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What was good about workhouses?

A workhouse provided:

free medical care, food. clothes. free education for children and training for a job.

Why were the conditions of workhouses so awful?

In these facilities, poor people ate thrifty, unpalatable food, slept in crowded, often unsanitary conditions, and were put to work breaking stones, crushing bones, spinning cloth or doing domestic labor, among other jobs.

What were workhouses conditions like?

Conditions were cramped with beds squashed together, hardly any room to move and with little light. When they were not in their sleeping corners, the inmates were expected to work.

Did you know facts about workhouses?

Workhouses were large buildings where poor people who had no home or job lived. People would do jobs around the workhouse in order to stay there to have a roof over their heads. As well as the poor orphaned children, the sick, disabled, elderly and unmarried mothers were also usually sent to the workhouses.

What happened to babies born in workhouses?

Children in the workhouse who survived the first years of infancy may have been sent out to schools run by the Poor Law Union, and apprenticeships were often arranged for teenage boys so they could learn a trade and become less of a burden to the rate payers.

Did children live in workhouses?

Organisation of a workhouse

The men, women, and children were all housed separately. Children were only allowed to spend a brief amount of time a week with their parents. However, most children in a workhouse were orphans. Everyone slept in large dormitories.

What were the three harshest rules of the workhouse?

Rules: The daily work was backed up with strict rules and punishments. Laziness, drinking, gambling and violence against other inmates or staff were strictly forbidden. Other offences included insubordination, using abusive language and going to Milford without permission.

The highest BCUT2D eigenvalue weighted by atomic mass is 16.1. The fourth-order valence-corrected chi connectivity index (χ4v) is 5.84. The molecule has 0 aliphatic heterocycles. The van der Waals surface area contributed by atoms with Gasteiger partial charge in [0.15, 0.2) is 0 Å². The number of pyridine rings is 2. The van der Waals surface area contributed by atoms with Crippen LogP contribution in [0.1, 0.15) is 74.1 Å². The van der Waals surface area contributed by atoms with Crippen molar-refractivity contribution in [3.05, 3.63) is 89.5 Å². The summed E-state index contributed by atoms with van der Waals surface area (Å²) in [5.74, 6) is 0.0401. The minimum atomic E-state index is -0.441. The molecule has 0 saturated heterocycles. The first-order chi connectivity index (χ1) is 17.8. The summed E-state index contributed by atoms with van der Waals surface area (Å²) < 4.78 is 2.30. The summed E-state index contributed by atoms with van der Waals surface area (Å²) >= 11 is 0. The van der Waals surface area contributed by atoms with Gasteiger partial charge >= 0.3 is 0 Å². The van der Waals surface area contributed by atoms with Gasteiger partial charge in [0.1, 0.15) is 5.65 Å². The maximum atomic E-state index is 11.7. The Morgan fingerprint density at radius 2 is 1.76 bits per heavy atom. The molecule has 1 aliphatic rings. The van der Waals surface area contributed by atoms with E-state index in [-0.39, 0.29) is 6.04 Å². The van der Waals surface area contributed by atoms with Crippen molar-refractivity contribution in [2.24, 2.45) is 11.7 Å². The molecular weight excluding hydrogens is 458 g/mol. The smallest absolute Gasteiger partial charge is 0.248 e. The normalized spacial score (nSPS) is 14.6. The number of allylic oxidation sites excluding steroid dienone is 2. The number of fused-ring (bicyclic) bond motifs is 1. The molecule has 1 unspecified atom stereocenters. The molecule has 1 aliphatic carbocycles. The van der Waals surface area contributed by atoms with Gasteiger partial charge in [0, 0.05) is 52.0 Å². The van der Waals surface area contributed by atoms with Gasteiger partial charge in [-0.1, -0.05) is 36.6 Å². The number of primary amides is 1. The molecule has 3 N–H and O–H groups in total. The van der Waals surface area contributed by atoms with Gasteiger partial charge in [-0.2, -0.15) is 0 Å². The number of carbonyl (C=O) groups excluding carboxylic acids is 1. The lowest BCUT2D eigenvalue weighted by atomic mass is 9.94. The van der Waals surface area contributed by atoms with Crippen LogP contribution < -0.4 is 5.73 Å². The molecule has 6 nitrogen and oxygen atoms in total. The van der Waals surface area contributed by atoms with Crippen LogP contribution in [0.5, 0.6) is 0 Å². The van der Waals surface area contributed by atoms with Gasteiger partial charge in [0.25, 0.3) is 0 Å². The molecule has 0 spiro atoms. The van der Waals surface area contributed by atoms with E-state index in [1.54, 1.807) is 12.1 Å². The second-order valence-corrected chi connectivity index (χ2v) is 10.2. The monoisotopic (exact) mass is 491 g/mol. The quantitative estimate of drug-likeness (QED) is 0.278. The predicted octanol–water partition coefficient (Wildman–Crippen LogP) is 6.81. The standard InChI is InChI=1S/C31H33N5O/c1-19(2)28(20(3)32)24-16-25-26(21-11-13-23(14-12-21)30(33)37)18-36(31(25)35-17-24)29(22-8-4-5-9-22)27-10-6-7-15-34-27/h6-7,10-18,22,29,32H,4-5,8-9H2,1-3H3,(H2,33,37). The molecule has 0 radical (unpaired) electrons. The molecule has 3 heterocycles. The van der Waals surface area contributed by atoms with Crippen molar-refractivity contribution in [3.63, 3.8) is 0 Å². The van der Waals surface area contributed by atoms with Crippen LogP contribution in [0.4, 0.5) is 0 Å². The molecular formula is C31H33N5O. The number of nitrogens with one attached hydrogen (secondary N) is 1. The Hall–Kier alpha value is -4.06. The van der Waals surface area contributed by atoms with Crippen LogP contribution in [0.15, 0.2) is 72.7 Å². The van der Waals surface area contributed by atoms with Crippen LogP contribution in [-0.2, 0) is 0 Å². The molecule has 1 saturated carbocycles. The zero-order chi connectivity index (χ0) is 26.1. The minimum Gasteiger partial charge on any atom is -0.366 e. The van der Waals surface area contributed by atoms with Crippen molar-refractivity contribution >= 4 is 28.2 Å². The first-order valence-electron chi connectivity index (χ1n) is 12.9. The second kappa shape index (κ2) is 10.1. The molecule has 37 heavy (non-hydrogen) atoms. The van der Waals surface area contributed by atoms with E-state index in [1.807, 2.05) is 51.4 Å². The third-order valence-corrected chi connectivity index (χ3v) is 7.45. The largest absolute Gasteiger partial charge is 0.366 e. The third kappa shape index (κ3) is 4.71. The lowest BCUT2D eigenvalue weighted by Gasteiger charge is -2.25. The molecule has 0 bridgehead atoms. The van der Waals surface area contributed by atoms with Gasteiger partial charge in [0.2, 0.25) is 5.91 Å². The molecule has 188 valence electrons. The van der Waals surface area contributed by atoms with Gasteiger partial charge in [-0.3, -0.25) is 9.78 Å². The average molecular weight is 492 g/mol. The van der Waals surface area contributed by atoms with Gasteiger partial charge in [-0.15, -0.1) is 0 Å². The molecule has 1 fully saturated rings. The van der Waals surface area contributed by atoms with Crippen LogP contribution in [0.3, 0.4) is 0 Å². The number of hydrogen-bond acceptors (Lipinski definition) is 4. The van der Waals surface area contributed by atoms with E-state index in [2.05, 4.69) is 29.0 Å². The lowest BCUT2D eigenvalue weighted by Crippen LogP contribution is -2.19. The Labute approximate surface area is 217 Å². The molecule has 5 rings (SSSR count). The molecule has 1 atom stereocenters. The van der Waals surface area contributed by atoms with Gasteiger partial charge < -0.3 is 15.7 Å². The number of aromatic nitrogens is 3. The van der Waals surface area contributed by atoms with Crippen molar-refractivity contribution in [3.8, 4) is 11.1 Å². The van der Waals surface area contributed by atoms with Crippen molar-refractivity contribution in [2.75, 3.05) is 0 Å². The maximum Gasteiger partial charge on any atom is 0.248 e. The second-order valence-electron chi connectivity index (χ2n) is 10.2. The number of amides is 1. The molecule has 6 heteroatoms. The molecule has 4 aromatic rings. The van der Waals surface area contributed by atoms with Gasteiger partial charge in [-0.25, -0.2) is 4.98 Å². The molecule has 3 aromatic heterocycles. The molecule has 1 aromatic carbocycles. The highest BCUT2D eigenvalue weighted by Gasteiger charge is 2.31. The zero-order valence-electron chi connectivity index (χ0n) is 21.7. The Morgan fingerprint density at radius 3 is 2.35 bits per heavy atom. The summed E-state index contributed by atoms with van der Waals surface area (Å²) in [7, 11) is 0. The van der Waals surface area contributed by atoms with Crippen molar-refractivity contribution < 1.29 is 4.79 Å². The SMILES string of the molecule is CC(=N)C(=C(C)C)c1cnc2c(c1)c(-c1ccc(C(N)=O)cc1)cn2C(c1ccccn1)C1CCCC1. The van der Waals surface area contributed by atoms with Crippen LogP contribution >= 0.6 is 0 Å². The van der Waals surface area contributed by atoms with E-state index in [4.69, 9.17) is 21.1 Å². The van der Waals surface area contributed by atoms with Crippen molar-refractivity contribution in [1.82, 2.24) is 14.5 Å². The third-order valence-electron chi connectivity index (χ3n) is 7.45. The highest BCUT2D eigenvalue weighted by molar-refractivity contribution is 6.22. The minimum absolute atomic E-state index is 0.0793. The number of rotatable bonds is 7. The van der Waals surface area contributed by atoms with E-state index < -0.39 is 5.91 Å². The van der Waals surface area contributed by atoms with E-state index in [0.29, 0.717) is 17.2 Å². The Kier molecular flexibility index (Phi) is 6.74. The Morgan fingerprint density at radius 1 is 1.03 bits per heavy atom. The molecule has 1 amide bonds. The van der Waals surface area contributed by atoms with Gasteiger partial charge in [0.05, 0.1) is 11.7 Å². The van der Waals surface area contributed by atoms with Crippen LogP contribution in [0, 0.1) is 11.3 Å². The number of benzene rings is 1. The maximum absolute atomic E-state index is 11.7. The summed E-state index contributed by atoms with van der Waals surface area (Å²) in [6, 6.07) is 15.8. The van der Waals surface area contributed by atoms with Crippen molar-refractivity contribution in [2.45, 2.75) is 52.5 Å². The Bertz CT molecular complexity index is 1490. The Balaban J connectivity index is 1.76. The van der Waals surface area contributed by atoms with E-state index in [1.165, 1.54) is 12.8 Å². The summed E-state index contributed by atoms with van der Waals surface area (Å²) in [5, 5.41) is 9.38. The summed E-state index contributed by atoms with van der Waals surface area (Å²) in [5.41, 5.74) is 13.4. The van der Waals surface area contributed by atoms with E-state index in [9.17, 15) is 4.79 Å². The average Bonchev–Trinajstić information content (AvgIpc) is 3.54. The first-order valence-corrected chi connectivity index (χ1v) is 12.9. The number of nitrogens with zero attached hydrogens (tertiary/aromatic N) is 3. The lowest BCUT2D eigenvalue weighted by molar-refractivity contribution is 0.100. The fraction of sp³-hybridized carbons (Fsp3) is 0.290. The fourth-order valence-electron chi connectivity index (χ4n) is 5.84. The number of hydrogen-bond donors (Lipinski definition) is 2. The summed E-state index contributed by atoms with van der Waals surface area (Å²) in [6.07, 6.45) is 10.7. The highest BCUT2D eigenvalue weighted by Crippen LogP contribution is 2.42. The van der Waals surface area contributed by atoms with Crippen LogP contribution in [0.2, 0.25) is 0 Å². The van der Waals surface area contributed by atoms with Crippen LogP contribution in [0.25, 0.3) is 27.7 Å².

How did the poor view the workhouse?

Some people, such as Richard Oastler, spoke out against the new Poor Law, calling the workhouses ‘Prisons for the Poor’. The poor themselves hated and feared the threat of the workhouse so much that there were riots in northern towns. Use this lesson to find out how some people felt about the new Poor Law of 1834.

What were the punishments in a workhouse?

Punishments inside of Victorian Workhouses ranged from food being withheld from inmates so they would starve, being locked up for 24 hours on just bread and water to more harsh punishment including being whipped, being sent to prison and meals stopped altogether.

Why did children run away from workhouses?

They feared that the ingrained immorality of the workhouses’ older residents would rub off on young paupers, turning them into prostitutes or criminals. They also believed that the poorest children were in need of education to “eradicate the germs of pauperism” and fit them for a productive life.